Physics and Astronomy Calendar

Week of Monday, October 16th 2017

Monday, October 23rd 2017
12:15 pm:
Speaker: Colin Hill, Department of Physics, Columbia University
Subject: New Information in Ancient Photons: Novel Approaches to CMB Foregrounds and Secondary Anisotropies

Studies of the cosmic microwave background (CMB) radiation have driven the current era of precision cosmology. The tightest cosmological constraints to date have been derived from the primary CMB anisotropies, which predominantly probe the universe in its infancy. However, CMB experiments have recently entered a new regime in which constraints derived from the secondary anisotropies -- sourced by effects between our vantage point and the surface of last scattering -- substantially improve upon those derived from the primary anisotropies alone. Moreover, the secondary anisotropies contain valuable astrophysical information about the distribution and thermodynamic properties of baryons and dark matter at late times. I will describe new approaches to extract information from these signals, highlighting recent results related to the thermal (tSZ) and kinematic Sunyaev-Zel'dovich (kSZ) effects, which refer to the Compton-scattering of CMB photons off ionized gas with high temperature or non-zero bulk momentum, respectively. In particular, I will show how the kSZ effect probes the abundance of ionized gas in and around modern-day galaxies, which I have used to resolve the long-standing "missing baryon problem". I will then discuss new methods for combining multi-frequency CMB data to extract these signals in the presence of large (and correlated) foregrounds, with additional applications to CMB polarization analyses. I will conclude with a look ahead to such measurements with the Simons Observatory (SO), focusing on methods to determine the optimal frequency coverage of the large-aperture SO telescope for secondary anisotropy science, including CMB lensing.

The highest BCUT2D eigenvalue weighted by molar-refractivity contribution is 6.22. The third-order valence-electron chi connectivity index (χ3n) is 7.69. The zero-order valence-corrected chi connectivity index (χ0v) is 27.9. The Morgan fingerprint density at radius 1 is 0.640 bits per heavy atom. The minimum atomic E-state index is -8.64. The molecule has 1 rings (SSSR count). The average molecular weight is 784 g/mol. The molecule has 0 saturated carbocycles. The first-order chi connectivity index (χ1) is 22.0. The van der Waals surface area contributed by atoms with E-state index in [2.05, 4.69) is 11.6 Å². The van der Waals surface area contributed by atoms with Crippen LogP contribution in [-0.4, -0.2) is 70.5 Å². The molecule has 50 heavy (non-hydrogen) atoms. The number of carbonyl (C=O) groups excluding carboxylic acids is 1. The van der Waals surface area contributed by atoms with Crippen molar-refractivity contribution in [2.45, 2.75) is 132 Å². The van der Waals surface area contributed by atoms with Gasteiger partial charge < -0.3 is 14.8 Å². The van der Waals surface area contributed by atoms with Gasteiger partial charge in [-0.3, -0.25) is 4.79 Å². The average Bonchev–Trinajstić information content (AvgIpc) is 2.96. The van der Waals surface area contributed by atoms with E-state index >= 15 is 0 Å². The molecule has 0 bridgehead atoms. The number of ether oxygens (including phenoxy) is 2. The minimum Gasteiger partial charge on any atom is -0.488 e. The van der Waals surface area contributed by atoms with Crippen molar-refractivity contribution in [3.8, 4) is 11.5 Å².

Faculty Host: Shaul Hanany

Tuesday, October 24th 2017
12:20 pm:
Space Physics Seminar in Tate 301-20
To be announced.

Wednesday, October 25th 2017
1:25 pm:
Speaker: Cindy Regal, University of Colorado-Boulder
Subject: Prospects for an optical link to superconducting qubits via engineered micromechanical motion
Faculty Host: Clement Pryke
To be announced.
4:30 pm:
CM Journal Club in Tate 201-20
Speaker: Ruiqi Xing
Subject: Machine Learning circumvents sign problem in Quantum Monte Carlo

The journal club talk will be about the paper [1]. I will first introduce the famous fermion sign problem [2] in Determinantal Quantum Monte Carlo(DQMC) [3], and then discuss how to circumvent it using a method developed in machine learning community, convolutional neural networks. Introduction to neural networks [4] will be given. In the end, A successful application of this method to distinguish phases and to identify quantum phase transitions will be presented.

[1]Machine learning quantum phases of matter beyond the fermion sign problem
[2]Sign problem in the numerical simulation of many-electron systems
[3]Monte Carlo calculations of coupled boson-fermion systems. I
[4]Neural Networks and Deep Learning

Thursday, October 26th 2017
10:10 am:
Biophysics Seminar in 120 PAN
Speaker: Hao Wu, University of Minnesota
Subject: To be announced.
10:30 am:
Thesis Defense in 110 PAN
Speaker: Qianhui Shi, University of Minnesota
Subject: Quantum Hall stripes under in-plane magnetic fields
This is the public portion of Ms. Shi's thesis defense. Her advisor is Michael Zudov.
Speaker: Micaela Bagley